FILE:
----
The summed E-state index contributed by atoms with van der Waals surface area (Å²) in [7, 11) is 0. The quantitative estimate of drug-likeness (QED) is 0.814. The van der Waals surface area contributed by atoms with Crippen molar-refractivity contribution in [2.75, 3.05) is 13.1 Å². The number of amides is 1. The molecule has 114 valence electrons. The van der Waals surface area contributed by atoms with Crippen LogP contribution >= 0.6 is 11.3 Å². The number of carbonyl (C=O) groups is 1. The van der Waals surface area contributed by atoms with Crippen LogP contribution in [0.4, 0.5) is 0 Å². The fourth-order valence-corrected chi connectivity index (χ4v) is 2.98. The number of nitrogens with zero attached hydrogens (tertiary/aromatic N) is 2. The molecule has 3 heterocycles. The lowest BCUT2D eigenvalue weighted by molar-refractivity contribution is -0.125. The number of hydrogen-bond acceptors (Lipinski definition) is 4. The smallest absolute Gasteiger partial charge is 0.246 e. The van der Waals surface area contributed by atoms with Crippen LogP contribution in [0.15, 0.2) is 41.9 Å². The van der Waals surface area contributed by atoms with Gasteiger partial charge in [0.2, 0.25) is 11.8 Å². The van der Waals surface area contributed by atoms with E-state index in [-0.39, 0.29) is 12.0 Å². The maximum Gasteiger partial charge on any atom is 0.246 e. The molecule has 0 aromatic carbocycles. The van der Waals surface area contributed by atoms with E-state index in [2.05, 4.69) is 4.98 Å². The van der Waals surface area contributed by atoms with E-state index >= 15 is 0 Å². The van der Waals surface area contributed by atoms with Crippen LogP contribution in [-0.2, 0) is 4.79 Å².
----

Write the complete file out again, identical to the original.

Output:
The summed E-state index contributed by atoms with van der Waals surface area (Å²) in [7, 11) is 0. The quantitative estimate of drug-likeness (QED) is 0.814. The van der Waals surface area contributed by atoms with Crippen molar-refractivity contribution in [2.75, 3.05) is 13.1 Å². The number of amides is 1. The molecule has 114 valence electrons. The van der Waals surface area contributed by atoms with Crippen LogP contribution >= 0.6 is 11.3 Å². The number of carbonyl (C=O) groups is 1. The van der Waals surface area contributed by atoms with Crippen LogP contribution in [0.4, 0.5) is 0 Å². The fourth-order valence-corrected chi connectivity index (χ4v) is 2.98. The number of nitrogens with zero attached hydrogens (tertiary/aromatic N) is 2. The molecule has 3 heterocycles. The lowest BCUT2D eigenvalue weighted by molar-refractivity contribution is -0.125. The number of hydrogen-bond acceptors (Lipinski definition) is 4. The smallest absolute Gasteiger partial charge is 0.246 e. The van der Waals surface area contributed by atoms with Crippen LogP contribution in [0.15, 0.2) is 41.9 Å². The van der Waals surface area contributed by atoms with Gasteiger partial charge in [0.2, 0.25) is 11.8 Å². The van der Waals surface area contributed by atoms with E-state index in [-0.39, 0.29) is 12.0 Å². The maximum Gasteiger partial charge on any atom is 0.246 e. The molecule has 0 aromatic carbocycles. The van der Waals surface area contributed by atoms with E-state index in [2.05, 4.69) is 4.98 Å². The van der Waals surface area contributed by atoms with E-state index >= 15 is 0 Å². The van der Waals surface area contributed by atoms with Crippen LogP contribution in [-0.2, 0) is 4.79 Å².